A power-hungry Scot strides down a hallway, murder in his head. Is this another Macbeth edit I’m envisioning? Undeniably, yes, but Joel Coen’s take on Shakespeare’s age-old story is unlike any other.
It doesn’t hurt to have the acting powerhouses Denzel Washington and Frances McDormand on board as Lord and Lady Macbeth, but the setting in which Coen places them also draws attention. Shot in black and white in the boxy Academy ratio, we are transported into an eerie world of castles sculpted from light and shadow at angles sharp enough to draw blood.
“The Tragedy of Macbeth” pushes audiences out of time and modern movie convention and looks like it could be 100 years old — closer to a play and at times more of a dream (or nightmare) than real life. As if you reached out to touch it, your hand would go through it.
Using the latest technologies, the film’s backward-looking, forward-thinking production design comes from Stefan Dechant, whose eclectic resume includes “Avatar,” “True Grit,” and “Jurassic Park.”
Dechant joined the film after Coen, cinematographer Bruno Debonel and McDormand (producer and Coen’s wife) chatted about ideas for nearly a year. “I did not walk into this project in any way and said, ‘I have two words for you: ‘German Expressionism,'” he recalls with a laugh. “I didn’t walk up to Bruno and say, ‘Black and white, honey, what do you think?'”
“From the very beginning, (Coen) said he wouldn’t deny that the text was made as a play (and) theatrical construction,” he added. “We weren’t interested in making it a naturalistic film. He wasn’t interested in the route (Roman) Polanski went,” said the director’s 1971 film, shot around the British Isles.
Frances McDormand as Lady Macbeth in a scene from ‘The Tragedy of Macbeth’. Credit: Courtesy of Apple TV+ and A24
Simplify the frame
“It became a benchmark for me to understand how abstract we were going to become,” Dechant said.
The contributors also looked to the films of Carl Dreyer, Robert Mitchum, FW Murnau, Fritz Lang, Alfred Hitchcock and DW Griffith for inspiration, as well as sketches by avant-garde theater designer Edward Gordon Craig.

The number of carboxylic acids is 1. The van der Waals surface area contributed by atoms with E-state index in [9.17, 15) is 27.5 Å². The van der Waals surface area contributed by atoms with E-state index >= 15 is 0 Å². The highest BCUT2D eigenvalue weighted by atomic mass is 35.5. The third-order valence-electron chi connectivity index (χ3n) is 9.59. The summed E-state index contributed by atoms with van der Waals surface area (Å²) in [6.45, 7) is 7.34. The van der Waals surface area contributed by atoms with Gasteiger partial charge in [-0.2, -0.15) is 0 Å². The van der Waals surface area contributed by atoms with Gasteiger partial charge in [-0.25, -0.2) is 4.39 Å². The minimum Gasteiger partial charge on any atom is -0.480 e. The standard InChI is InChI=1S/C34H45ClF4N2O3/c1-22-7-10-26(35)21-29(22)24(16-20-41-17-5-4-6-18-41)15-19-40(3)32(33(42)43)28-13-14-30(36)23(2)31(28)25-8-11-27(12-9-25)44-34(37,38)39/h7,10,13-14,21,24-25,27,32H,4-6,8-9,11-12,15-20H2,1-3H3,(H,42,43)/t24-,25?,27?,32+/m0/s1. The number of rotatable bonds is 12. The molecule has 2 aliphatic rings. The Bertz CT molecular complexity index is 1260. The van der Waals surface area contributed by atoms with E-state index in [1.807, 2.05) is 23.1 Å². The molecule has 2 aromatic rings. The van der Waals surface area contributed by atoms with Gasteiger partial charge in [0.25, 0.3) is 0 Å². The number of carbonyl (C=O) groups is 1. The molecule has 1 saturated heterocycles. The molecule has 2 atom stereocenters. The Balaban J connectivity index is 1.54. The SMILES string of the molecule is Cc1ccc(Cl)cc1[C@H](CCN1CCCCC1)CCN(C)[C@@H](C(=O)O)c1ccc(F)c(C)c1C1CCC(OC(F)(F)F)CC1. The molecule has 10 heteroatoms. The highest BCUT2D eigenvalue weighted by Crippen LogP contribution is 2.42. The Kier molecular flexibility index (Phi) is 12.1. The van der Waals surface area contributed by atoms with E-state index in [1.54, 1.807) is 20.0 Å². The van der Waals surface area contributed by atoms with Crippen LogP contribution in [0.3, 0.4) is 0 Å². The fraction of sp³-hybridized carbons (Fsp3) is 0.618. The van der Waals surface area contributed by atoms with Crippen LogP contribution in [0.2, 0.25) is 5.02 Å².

Left-right: a still from FW Murnau’s “Sunrise” (1927) and Alex Hassell as Ross in a still from “The Tragedy of Macbeth” by Joel Coen. Credit: Alamy/Stefan Dechant/Apple TV+
“The continuous line simplifies the frame,” he explained. “It was almost like making a haiku out of images. It was, ‘How can we reduce it to the fewest elements and still be suggestive and immediate?'”
Macbeth’s ascent to the throne takes him from a battle camp to his castle in Inverness and finally to a castle in Dunsinane. Coen asked Dechant not to think of a castle, but the ‘idea of a castle’. How this manifests itself transports the film into the realm of metatext.
The rough edges and sparse decors are a nod to the set design, but the incompleteness of these spaces also becomes an extension of Lord and Lady Macbeth. These are characters who imagined themselves on the throne, but never worked out the details of their reign. The lack of imagination is reflected in bare walls, cold floors and high ceilings, these characters dwarf their position – a hollow castle before a hollow crown.
“There’s something ghostly, empty,” Dechant said. “I think Joel probably worked at that level, in terms of (Inverness is) not a home, because they can’t have heirs. And then you go to (Dunsinane) and it doesn’t fit. There’s still a void. It’s but one man who seeks power, and his wife.”
Making old new again
A montage of illustrations and 3D virtual models of sets created for ‘The Tragedy of Macbeth’. Credit: Courtesy of Stefan Dechant/Apple TV+ and A24
Sets were designed using 3D computer modeling, which allowed Coen and Debonnel to virtual walk through scenes and work out camera angles and movements before they were built. Some sets were roughly delineated on a sound stage or built with foam blocks and enlarged to serve the text.